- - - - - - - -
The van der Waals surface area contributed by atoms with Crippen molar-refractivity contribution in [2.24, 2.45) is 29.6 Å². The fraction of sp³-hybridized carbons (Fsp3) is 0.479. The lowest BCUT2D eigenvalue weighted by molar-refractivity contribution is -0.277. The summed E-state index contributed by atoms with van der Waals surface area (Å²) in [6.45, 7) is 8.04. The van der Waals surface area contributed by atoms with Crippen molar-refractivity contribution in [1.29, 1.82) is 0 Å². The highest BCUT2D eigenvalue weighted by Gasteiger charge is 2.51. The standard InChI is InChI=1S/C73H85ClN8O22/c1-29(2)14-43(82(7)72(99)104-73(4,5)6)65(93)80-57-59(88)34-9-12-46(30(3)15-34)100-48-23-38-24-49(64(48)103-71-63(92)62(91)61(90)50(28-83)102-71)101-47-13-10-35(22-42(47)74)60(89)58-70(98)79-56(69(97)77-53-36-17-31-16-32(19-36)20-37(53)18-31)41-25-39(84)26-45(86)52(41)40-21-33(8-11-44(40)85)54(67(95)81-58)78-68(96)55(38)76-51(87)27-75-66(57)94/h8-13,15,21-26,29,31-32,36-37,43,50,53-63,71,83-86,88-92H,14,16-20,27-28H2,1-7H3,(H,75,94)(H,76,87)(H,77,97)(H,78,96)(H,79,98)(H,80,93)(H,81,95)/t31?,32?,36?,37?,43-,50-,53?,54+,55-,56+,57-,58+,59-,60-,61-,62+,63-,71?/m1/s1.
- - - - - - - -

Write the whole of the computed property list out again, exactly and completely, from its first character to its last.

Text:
The van der Waals surface area contributed by atoms with Crippen molar-refractivity contribution in [2.24, 2.45) is 29.6 Å². The fraction of sp³-hybridized carbons (Fsp3) is 0.479. The lowest BCUT2D eigenvalue weighted by molar-refractivity contribution is -0.277. The summed E-state index contributed by atoms with van der Waals surface area (Å²) in [6.45, 7) is 8.04. The van der Waals surface area contributed by atoms with Crippen molar-refractivity contribution in [1.29, 1.82) is 0 Å². The highest BCUT2D eigenvalue weighted by Gasteiger charge is 2.51. The standard InChI is InChI=1S/C73H85ClN8O22/c1-29(2)14-43(82(7)72(99)104-73(4,5)6)65(93)80-57-59(88)34-9-12-46(30(3)15-34)100-48-23-38-24-49(64(48)103-71-63(92)62(91)61(90)50(28-83)102-71)101-47-13-10-35(22-42(47)74)60(89)58-70(98)79-56(69(97)77-53-36-17-31-16-32(19-36)20-37(53)18-31)41-25-39(84)26-45(86)52(41)40-21-33(8-11-44(40)85)54(67(95)81-58)78-68(96)55(38)76-51(87)27-75-66(57)94/h8-13,15,21-26,29,31-32,36-37,43,50,53-63,71,83-86,88-92H,14,16-20,27-28H2,1-7H3,(H,75,94)(H,76,87)(H,77,97)(H,78,96)(H,79,98)(H,80,93)(H,81,95)/t31?,32?,36?,37?,43-,50-,53?,54+,55-,56+,57-,58+,59-,60-,61-,62+,63-,71?/m1/s1.